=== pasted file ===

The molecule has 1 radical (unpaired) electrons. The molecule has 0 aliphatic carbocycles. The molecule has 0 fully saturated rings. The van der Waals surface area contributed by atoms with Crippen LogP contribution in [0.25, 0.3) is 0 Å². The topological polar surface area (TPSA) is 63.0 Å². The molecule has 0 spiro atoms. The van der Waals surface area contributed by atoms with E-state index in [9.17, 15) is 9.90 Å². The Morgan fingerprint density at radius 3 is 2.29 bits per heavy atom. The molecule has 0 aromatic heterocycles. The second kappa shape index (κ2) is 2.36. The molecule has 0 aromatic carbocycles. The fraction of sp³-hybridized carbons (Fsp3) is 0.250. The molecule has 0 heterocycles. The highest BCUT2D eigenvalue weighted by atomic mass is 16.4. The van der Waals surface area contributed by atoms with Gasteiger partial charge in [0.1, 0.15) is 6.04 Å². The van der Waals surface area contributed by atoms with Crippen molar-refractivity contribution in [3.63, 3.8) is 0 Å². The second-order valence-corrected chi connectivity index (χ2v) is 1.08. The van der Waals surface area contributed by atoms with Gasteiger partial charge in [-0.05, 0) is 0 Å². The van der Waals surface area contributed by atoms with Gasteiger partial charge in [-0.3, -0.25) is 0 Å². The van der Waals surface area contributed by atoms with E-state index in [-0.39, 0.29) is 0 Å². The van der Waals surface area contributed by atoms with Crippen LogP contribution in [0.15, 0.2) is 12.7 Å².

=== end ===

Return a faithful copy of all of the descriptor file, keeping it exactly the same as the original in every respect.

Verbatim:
The molecule has 1 radical (unpaired) electrons. The molecule has 0 aliphatic carbocycles. The molecule has 0 fully saturated rings. The van der Waals surface area contributed by atoms with Crippen LogP contribution in [0.25, 0.3) is 0 Å². The topological polar surface area (TPSA) is 63.0 Å². The molecule has 0 spiro atoms. The van der Waals surface area contributed by atoms with E-state index in [9.17, 15) is 9.90 Å². The Morgan fingerprint density at radius 3 is 2.29 bits per heavy atom. The molecule has 0 aromatic heterocycles. The second kappa shape index (κ2) is 2.36. The molecule has 0 aromatic carbocycles. The fraction of sp³-hybridized carbons (Fsp3) is 0.250. The molecule has 0 heterocycles. The highest BCUT2D eigenvalue weighted by atomic mass is 16.4. The van der Waals surface area contributed by atoms with Gasteiger partial charge in [0.1, 0.15) is 6.04 Å². The van der Waals surface area contributed by atoms with Crippen molar-refractivity contribution in [3.63, 3.8) is 0 Å². The second-order valence-corrected chi connectivity index (χ2v) is 1.08. The van der Waals surface area contributed by atoms with Gasteiger partial charge in [-0.05, 0) is 0 Å². The van der Waals surface area contributed by atoms with Gasteiger partial charge in [-0.3, -0.25) is 0 Å². The van der Waals surface area contributed by atoms with E-state index in [-0.39, 0.29) is 0 Å². The van der Waals surface area contributed by atoms with Crippen LogP contribution in [0.15, 0.2) is 12.7 Å².